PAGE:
There is actually a lot more we need to learn about the wind industry's impacts on birds and bats, but the wind industry has been reluctant to cooperate with studies, and has even attempted to gloss over its impacts by co-opting conservation and wildlife groups, according to American Wind Energy Association strategy documents.  The estimate that wind turbines kill 440,000 birds in the US each year is expected to climb to more than a million as the energy industry installs more turbines, and this number does not include bat mortality, which probably exceeds the annual number of bird deaths. A single wind facility in Pennsylvania killed more than 10,000 bats in one year.


If we're going to build a truly sustainable clean energy future, we have to hold all industry accountable to high standards.  Ignoring the wind industry's impacts should not be an option for the Sierra Club, because we're ushering in a new industry that will hopefully replace fossil fuels.  It is our responsibility to make sure  we're not replacing one ecological disaster with another.

Friday, January 25, 2013

Rooftop Solar Reaffirmed

I wrote last weekend about a last minute motion by three Los Angeles City Council members who sought to kill a feed-in-tariff proposed by the city's utility company, Los Angeles Department of Water and Power (LADWP).  I am happy to report that the motion was not approved, and the feed-in-tariff will survive (thanks to the folks who went to the council meeting and spoke up, and for the supportive council members!).  The feed-in-tariff is hopefully one of LADWP's initial steps toward generating more clean energy locally, and relying less on far away power plants that destroy desert wildlands.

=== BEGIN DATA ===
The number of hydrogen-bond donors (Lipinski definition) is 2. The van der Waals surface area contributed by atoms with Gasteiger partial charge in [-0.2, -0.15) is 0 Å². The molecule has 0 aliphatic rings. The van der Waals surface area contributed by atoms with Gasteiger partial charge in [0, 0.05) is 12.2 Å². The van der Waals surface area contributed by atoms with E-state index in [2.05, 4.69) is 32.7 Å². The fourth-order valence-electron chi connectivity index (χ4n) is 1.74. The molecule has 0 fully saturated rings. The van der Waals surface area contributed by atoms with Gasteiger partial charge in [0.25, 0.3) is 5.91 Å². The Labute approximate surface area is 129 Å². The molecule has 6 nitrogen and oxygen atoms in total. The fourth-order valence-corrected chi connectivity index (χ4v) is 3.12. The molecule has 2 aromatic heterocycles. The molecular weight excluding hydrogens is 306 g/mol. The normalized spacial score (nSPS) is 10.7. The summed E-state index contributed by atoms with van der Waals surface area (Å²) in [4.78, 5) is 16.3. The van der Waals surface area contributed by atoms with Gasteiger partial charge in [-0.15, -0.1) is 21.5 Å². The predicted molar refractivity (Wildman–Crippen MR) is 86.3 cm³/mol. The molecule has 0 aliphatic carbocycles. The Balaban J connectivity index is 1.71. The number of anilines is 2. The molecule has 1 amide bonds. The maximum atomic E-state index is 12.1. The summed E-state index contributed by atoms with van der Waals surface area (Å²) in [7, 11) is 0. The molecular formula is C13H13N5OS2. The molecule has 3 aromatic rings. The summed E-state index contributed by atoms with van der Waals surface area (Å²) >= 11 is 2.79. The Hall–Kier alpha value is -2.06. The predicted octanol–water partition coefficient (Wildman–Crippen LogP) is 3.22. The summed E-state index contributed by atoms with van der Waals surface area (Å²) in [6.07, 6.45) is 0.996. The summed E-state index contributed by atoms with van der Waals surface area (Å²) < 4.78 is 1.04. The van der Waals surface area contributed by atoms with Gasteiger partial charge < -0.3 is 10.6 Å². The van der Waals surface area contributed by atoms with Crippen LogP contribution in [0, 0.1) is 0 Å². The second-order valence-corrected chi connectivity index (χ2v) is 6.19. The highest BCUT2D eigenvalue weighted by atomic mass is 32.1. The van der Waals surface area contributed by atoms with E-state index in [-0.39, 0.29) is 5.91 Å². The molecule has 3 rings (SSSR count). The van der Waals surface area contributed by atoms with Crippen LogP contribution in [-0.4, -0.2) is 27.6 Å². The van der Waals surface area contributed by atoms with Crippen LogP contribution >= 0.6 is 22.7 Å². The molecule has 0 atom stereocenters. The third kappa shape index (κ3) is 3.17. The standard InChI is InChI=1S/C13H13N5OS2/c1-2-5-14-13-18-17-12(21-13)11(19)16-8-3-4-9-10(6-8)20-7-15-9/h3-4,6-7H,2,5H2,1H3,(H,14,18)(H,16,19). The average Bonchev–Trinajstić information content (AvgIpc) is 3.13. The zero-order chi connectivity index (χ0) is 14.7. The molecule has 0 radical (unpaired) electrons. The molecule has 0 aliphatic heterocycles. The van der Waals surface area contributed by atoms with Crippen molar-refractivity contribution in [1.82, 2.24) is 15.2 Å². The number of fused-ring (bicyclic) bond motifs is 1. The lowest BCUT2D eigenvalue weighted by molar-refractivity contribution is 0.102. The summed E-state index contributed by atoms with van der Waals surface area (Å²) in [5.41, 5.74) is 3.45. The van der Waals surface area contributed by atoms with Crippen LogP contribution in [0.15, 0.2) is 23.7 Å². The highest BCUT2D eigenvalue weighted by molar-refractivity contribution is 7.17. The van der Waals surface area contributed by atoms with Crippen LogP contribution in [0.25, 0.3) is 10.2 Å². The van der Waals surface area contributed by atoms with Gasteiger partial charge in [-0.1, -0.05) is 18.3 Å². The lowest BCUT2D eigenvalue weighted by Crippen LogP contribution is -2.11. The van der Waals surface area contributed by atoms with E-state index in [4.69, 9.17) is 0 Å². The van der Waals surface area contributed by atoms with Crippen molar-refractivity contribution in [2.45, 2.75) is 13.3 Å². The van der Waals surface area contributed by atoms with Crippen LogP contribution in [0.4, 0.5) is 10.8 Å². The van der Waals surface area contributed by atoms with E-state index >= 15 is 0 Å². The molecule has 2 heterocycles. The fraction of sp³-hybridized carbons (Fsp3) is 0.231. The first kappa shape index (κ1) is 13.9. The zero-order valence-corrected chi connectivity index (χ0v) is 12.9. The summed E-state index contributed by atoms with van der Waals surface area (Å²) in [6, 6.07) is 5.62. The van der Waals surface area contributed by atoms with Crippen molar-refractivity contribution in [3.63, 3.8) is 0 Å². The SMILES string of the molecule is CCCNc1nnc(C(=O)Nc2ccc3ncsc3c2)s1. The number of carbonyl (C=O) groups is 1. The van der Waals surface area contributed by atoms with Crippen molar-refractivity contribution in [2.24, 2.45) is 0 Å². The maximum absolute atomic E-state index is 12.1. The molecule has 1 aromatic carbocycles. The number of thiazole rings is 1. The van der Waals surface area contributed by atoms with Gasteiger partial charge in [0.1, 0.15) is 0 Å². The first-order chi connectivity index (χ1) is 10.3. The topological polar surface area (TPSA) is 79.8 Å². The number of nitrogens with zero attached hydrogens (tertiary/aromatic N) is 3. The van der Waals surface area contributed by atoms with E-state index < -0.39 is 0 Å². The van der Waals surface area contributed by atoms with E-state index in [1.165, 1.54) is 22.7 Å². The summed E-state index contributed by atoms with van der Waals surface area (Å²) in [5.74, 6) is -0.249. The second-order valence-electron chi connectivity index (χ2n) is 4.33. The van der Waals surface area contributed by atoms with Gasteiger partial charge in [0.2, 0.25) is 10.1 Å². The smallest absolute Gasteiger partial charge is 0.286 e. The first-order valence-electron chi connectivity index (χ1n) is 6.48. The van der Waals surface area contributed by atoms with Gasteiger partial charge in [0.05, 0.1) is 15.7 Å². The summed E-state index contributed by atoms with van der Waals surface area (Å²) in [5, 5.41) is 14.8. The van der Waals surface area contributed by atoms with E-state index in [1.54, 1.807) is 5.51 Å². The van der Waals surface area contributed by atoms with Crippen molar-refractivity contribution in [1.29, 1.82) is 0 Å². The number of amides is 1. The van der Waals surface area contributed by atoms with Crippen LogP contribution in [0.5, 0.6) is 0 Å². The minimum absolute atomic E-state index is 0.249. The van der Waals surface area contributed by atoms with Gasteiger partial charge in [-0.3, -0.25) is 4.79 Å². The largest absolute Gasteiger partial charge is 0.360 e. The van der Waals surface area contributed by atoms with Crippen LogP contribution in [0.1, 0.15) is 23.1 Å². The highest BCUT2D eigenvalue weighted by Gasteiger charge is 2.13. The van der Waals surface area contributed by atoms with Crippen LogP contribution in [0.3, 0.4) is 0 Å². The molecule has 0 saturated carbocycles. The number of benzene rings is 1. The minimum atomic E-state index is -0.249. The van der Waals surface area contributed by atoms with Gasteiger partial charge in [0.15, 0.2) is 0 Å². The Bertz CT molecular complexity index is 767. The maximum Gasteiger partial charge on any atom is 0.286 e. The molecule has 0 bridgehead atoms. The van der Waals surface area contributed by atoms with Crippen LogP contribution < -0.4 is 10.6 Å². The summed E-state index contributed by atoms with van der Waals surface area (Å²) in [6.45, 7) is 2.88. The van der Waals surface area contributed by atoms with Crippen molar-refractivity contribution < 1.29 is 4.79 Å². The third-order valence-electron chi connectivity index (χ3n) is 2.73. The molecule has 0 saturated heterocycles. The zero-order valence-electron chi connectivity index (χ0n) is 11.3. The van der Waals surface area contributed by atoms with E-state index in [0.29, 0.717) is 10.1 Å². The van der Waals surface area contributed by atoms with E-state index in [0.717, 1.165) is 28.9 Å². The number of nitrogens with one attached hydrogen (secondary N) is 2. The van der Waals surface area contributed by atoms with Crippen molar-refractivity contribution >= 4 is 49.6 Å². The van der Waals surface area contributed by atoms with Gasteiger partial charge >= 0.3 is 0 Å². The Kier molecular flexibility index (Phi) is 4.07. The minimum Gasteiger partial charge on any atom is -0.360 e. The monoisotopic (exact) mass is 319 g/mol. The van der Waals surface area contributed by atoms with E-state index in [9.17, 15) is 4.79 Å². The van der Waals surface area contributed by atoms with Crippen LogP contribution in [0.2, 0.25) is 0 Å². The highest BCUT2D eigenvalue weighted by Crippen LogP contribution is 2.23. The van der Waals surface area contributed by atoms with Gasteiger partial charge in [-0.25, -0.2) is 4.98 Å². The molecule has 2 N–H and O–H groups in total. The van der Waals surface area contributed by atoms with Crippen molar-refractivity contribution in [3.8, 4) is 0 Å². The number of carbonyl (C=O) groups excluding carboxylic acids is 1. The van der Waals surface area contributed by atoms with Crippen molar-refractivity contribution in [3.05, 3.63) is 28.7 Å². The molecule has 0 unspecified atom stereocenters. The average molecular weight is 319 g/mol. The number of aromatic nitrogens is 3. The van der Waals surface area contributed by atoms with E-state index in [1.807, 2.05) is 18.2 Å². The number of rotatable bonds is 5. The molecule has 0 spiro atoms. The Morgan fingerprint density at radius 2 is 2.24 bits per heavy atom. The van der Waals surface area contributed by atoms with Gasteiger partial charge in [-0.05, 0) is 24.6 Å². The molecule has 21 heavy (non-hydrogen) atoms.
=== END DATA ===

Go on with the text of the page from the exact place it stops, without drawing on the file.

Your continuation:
Wall Street Eyes Rooftop Revolution
Also this week, a report released by financial services firm UBS made waves.  The company assessed that rooftop solar's growth in Europe is about to boom (keep in mind, Germany alone has already installed thousands of megawatts of rooftop solar). Because the cost of energy from rooftop solar panels is now cheaper than energy from the grid in some European countries, UBS wrote: "[p]urely based on economics, we believe almost every family home and every commercial rooftop in Germany, Italy and Spain should be equipped with a solar system by the end of this decade.”  UBS assesses that Germany could add an additional 80,000 megawatts of mostly rooftop solar without subsidies.

The US will not be left out of what UBS calls the "unsubsidized solar revolution."  By 2016, solar will match the price of grid electricity in enough cities that homes and business could install over 100,000 megawatts of rooftop solar, according to the Institute for Local Self-Reliance.  Within ten years we could see over 300,000 megawatts of rooftop solar at grid parity.

Fight for Local Clean Energy
But the rooftop revolution will not be easy, and we still have a lot more work to do.  It is important that you continue to speak up in community forums and encourage policymakers in support of the tools we need to deploy more local clean energy:
  • Accessibility:  Rooftop solar is not a luxury -- most California rooftop solar installations are in median-income neighborhoods, according to the California Public Utilities Commission -- but we have more work to do to make solar affordable for all.  The California legislature is considering "on-bill repayment," which would allow home and business owners to install solar panels and pay off the cost over time through installments on their utility bill.  Hawaii's Governor also wants to implement this mechanism to bring "solar for all."  In Washington, we are working to cut Federal red tape on property assessed clean energy (PACE), which is another way for people to finance their own rooftop solar panels.
  • Permit Costs: We need to cut "soft costs" for solar to make sure the cost of installing solar panels continues to fall.  Most of this involves streamlining local permits issued by the town where the solar panels are installed.  The Department of Energy is attempting to address this issue across the country with its SunShot initiative, and Sierra Club volunteers in California have analyzed variations in municpal permit costs.
  • Interconnection: Utility companies are fighting back against rooftop solar.  They claim that too many rooftop solar panels can destabilize the grid. They would rather we stick with the old model of centralized power plants shipping energy to us from far away, gauranteeing utility companies a healthy profit margin.  Many states have an arbitrary cap on the number of rooftop solar systems, and will try to impose costly studies on rooftop solar installations that exceed the cap. It's time to lift that cap and streamline any necessary studies.